But I can’t say it’s a bad story, just a stale one.  It certainly gives us something new with the TARDIS’s Hostile Action Displacement System, or HADS for short.  That’s a clever concept that allows the TARDIS to move on its own when in danger and relocate somewhere less dangerous.  The question is: why didn’t it exist just a couple of stories earlier when the TARDIS was engulfed in lava?  Is the Kroton weapon more dangerous than liquid hot magma?  Or did the Doctor only think to activate HADS since that event?   Another reason the story isn’t as bad as I’m making it out to be is that it is a 4-parter.  5 and up tend to get top heavy and collapse.  The Krotons, at 4 parts, maintains a decent pace.  And we learn a great new expression: great jumping gobstoppers!  Oh, heck yeah, I use it!  Listen, if we can’t learn new things from our shows, why watch, right?   But seriously, this story also shows the Doctor and Zoe as proper scientists.  That’s great because the Doctor is a hero of intellect.  It beats showing him working on making a gun, right?  And that’s at the heart of why he’s wanted by the Krotons – he’s a mental powerhouse.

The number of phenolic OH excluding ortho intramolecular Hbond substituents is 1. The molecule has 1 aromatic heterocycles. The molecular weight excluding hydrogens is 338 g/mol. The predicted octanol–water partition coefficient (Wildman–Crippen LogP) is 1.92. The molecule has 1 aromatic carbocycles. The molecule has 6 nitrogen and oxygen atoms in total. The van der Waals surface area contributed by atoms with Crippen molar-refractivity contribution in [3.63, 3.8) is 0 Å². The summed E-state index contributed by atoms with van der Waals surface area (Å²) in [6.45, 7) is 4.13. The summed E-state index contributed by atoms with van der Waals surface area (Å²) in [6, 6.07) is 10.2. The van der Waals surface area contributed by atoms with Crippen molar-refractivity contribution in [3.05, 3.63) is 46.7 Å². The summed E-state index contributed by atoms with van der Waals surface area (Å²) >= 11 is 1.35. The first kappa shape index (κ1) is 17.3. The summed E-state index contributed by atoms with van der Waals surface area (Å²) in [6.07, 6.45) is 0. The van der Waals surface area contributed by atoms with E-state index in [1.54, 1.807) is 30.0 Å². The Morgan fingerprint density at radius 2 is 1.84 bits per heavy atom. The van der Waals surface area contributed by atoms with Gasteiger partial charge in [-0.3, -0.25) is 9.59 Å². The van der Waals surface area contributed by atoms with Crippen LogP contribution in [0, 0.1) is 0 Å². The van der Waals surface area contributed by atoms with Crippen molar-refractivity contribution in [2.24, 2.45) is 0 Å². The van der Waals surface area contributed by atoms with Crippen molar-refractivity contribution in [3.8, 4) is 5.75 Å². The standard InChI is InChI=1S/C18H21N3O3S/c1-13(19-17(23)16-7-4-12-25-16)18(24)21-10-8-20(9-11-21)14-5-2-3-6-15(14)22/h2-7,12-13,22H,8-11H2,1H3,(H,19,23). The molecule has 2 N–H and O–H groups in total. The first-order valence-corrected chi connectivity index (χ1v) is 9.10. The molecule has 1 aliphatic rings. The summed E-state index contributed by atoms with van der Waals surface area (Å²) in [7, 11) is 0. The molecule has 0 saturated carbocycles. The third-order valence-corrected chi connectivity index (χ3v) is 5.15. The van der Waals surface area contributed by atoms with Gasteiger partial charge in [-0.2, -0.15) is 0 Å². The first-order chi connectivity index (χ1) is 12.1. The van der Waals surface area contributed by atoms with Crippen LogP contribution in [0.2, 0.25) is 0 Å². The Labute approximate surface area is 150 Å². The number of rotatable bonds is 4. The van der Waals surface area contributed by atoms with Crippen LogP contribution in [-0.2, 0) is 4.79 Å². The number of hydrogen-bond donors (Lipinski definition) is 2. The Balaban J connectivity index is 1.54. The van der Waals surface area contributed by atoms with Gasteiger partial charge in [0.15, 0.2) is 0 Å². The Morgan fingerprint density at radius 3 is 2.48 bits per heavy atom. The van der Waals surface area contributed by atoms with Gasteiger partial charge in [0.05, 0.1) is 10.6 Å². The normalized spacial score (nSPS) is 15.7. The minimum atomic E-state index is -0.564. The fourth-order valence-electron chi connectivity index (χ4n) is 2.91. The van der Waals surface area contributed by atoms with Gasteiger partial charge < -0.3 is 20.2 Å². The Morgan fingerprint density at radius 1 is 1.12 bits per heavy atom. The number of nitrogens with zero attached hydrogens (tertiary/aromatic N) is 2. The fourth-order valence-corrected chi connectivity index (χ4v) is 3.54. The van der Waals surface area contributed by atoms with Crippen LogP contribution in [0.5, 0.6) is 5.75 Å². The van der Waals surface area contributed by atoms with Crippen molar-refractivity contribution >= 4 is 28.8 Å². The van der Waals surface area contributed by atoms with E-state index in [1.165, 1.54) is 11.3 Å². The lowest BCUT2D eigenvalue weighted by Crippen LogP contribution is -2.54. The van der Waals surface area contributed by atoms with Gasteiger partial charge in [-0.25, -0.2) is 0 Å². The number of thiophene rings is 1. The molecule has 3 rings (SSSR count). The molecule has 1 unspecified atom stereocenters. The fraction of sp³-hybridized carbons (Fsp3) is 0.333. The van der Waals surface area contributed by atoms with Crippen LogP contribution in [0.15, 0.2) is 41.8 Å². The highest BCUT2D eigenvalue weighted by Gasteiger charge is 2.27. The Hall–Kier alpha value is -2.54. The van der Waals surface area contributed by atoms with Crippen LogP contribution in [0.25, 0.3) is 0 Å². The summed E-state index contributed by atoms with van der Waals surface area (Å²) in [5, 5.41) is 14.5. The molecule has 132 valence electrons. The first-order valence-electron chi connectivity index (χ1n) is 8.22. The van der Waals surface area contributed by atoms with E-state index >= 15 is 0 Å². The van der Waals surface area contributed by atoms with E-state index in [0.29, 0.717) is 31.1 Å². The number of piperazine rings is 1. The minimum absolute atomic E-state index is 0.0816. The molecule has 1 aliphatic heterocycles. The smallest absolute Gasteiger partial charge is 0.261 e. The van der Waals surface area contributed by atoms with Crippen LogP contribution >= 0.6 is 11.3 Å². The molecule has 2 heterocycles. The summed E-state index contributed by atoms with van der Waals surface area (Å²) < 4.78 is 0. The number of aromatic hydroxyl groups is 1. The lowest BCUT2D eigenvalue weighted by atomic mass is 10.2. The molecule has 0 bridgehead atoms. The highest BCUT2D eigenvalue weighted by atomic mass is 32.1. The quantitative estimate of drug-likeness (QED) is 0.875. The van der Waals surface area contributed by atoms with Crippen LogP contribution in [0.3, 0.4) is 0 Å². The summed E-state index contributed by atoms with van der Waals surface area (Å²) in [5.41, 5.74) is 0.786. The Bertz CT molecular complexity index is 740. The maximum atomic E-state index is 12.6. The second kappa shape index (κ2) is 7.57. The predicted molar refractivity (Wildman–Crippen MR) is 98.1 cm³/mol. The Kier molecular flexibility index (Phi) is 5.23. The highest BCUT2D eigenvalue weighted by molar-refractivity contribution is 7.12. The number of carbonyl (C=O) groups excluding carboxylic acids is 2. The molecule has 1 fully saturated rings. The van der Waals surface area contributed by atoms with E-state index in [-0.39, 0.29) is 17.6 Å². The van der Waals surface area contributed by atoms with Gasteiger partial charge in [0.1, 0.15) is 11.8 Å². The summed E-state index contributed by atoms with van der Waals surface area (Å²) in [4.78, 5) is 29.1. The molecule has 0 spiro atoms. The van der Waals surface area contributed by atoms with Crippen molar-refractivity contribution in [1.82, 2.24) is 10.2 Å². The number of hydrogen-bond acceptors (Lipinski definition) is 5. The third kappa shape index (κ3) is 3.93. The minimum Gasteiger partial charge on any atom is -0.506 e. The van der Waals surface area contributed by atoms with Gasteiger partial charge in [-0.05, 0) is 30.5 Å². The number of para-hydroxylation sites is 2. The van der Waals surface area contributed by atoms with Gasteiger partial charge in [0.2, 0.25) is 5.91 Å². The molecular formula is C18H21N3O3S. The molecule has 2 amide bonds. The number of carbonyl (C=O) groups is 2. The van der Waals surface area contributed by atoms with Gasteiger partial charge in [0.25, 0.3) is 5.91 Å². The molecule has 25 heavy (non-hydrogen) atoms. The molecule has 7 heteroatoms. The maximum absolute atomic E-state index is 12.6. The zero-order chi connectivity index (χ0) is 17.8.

In retrospect, I might be inclined to blame the weakness on having seen The Time Machine which deals with the slave caste, the Eloi, and their “masters”, the Morlocks.  There, the Eloi are harvested as food by the Morlocks.  In this, the Krotons harvest the mental energies of the Gond people, draining their best and brightest of mental energy killing them in the process.  While I love that the Doctor and Zoe are painted as hyper-intelligent, it feels a little stale.  We’ve done this idea already.  And that makes it fairly forgettable.  Either that, or the Krotons drained my mental energy and I just can’t remember what there was to like about this one!